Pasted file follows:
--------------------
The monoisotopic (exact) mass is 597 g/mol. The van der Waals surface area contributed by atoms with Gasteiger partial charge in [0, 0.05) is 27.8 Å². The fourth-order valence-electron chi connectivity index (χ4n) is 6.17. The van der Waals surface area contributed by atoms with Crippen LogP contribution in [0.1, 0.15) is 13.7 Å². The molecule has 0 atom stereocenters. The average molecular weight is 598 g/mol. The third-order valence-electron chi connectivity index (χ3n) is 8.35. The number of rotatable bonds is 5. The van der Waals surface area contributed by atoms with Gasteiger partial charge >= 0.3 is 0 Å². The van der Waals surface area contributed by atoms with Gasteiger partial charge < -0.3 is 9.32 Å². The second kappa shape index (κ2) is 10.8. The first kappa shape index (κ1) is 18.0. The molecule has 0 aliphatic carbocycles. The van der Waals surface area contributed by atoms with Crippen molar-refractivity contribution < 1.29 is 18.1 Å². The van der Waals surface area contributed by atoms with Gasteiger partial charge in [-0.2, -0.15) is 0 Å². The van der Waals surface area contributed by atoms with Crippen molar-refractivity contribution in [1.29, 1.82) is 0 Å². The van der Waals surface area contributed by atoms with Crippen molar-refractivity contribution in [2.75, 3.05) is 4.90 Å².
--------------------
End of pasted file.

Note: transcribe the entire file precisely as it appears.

The monoisotopic (exact) mass is 597 g/mol. The van der Waals surface area contributed by atoms with Gasteiger partial charge in [0, 0.05) is 27.8 Å². The fourth-order valence-electron chi connectivity index (χ4n) is 6.17. The van der Waals surface area contributed by atoms with Crippen LogP contribution in [0.1, 0.15) is 13.7 Å². The molecule has 0 atom stereocenters. The average molecular weight is 598 g/mol. The third-order valence-electron chi connectivity index (χ3n) is 8.35. The number of rotatable bonds is 5. The van der Waals surface area contributed by atoms with Gasteiger partial charge >= 0.3 is 0 Å². The van der Waals surface area contributed by atoms with Gasteiger partial charge < -0.3 is 9.32 Å². The second kappa shape index (κ2) is 10.8. The first kappa shape index (κ1) is 18.0. The molecule has 0 aliphatic carbocycles. The van der Waals surface area contributed by atoms with Crippen molar-refractivity contribution < 1.29 is 18.1 Å². The van der Waals surface area contributed by atoms with Gasteiger partial charge in [-0.2, -0.15) is 0 Å². The van der Waals surface area contributed by atoms with Crippen molar-refractivity contribution in [1.29, 1.82) is 0 Å². The van der Waals surface area contributed by atoms with Crippen molar-refractivity contribution in [2.75, 3.05) is 4.90 Å².